Wednesday, August 16, 2017

In-place Upgrade vs Greenfield Upgrade

There are different school of thoughts when it comes to upgrade - In-place vs Greenfield (or Side-by-side). 

In-place Upgrade could mean 2 things:
U1. Executing an upgrade wizard that comes with the software
U2. Install the latest version on another disk partition, separated from the current version that is Live.

I refer to the former in this context.

When cost is involved, most will go with In-place Upgrade as a greenfield upgrade requires another identical set of hardware and operating system. This, I totally agree.

When customers have cost constraint, I will usually recommend U2 for major version upgrade. Minor version upgrades are usually bug and security fixes. I will usually use approach U1. No brainer.

Now, there are 3 groups of specialists who will give you different opinions when you ask them if it would be wise to perform upgrade using approach U1:
S1. Product Engineers
S2. Product Presales
S3. Product Professional Service Engineers or Service Delivery Partners

Now, if the wizard is written by you (S1), would you say "No, U1 is not the better approach"? This group of specialists also tend to assume that the product is deployed out-of-the-box with no or minimal customization. My foot. Now, even if they agree that the product is highly customized, I come to realize that QA of the wizard is usually not well carried out. There are few too many edge cases that they would not be able to think of in their own labs. (can you blame them? no. product engineers are usually the ones who do not like to meet and interact with customers. thus they do not get to know the business-world requirements and they definitely do not have the full picture of how the products they developed are deployed in real world)

What would S2 say? You know the KPI of a presales? Can you say that the product that you are selling so hard has no seamless upgrade wizard in front of your customers? This group of specialists has the least hands-on. They are really good in sweet talking and reading documentation. You ask them to set up the software from scratch. They look at you like you are an alien. "Dude... there's a VM with everything installed. Come on...". Asking S2 deep technical/operational/migration questions is usually a waste of time, unless you do not mind hearing white lies. (well, to be honest, they do not want to cause harm. just that they do not have the right hands-on experience)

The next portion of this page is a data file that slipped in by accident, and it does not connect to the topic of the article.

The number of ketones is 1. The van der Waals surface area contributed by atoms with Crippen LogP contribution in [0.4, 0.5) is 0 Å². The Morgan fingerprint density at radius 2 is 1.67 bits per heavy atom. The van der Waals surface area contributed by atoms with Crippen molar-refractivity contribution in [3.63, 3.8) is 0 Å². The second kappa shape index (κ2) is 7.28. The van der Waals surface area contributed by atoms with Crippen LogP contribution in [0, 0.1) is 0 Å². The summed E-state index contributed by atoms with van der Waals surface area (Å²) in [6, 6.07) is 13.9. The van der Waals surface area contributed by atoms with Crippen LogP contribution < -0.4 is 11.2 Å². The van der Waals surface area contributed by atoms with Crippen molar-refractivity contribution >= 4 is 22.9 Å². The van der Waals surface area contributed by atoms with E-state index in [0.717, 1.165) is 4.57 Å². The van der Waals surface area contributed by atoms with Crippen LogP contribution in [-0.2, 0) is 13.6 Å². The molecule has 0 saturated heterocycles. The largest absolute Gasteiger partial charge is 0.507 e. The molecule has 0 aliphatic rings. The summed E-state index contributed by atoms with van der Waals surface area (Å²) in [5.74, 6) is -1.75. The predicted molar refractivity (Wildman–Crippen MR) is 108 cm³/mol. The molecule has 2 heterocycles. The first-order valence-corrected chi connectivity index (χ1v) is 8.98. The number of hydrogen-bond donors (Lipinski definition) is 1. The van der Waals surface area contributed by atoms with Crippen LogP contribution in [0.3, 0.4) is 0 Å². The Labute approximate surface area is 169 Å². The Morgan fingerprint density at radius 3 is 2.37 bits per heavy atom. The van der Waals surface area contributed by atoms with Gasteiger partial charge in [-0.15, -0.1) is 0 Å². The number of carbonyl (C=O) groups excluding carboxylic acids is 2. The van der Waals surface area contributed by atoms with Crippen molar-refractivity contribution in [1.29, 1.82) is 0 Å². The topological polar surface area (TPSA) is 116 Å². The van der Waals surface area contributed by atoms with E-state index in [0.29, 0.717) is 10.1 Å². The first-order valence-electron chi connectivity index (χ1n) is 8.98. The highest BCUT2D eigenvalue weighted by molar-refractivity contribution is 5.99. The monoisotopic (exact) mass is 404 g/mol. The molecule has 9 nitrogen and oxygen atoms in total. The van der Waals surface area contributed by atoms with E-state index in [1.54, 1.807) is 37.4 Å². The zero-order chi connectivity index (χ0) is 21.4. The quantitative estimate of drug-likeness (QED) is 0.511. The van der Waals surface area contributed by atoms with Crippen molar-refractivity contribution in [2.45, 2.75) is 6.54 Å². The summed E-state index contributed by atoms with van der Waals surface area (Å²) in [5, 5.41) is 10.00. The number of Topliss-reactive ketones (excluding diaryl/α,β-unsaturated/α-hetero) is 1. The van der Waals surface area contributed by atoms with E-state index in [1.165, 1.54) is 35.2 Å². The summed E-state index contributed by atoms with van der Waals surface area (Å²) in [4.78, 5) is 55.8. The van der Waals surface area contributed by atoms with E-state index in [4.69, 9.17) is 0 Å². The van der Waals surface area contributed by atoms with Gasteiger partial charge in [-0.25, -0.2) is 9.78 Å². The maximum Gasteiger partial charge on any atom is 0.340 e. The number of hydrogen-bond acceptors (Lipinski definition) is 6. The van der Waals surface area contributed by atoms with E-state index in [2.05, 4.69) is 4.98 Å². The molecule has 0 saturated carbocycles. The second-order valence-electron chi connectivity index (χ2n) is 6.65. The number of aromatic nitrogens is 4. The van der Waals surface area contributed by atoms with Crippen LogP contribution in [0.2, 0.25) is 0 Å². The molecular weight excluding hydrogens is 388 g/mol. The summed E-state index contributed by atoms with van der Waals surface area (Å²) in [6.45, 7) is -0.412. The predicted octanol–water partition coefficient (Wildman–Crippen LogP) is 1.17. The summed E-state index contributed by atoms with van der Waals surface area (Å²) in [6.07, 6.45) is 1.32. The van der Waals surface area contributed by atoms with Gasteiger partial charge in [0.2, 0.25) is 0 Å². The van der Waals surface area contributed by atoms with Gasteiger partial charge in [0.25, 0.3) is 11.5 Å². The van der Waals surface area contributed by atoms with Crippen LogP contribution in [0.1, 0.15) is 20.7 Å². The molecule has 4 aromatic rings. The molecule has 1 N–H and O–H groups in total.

S3 is the group of specialists that are doing the shit job, even to the extend of implementing empty promises from S2 that are totally out-of-scope. S3 usually tells the hard truth, which customers would not like to hear at times. "well, I have paid tons of dollars for this piece of software? I don't care. You get it fixed to what was being promised". However, they have years of hands-on and have seen many types of deployments. They also have many years of migration experience. (ok, I have also seen delivery partners that are incompetent. there was once a big customer in SG asking this delivery partner how to extend their current SSO infrastructure to support multiple domains. to our surprise, a consultant from this delivery partner suggested to set up a totally new environment to support this new domain. omg! most SSO products can support cross-domain single sign-on these days. It's a out of the box feature)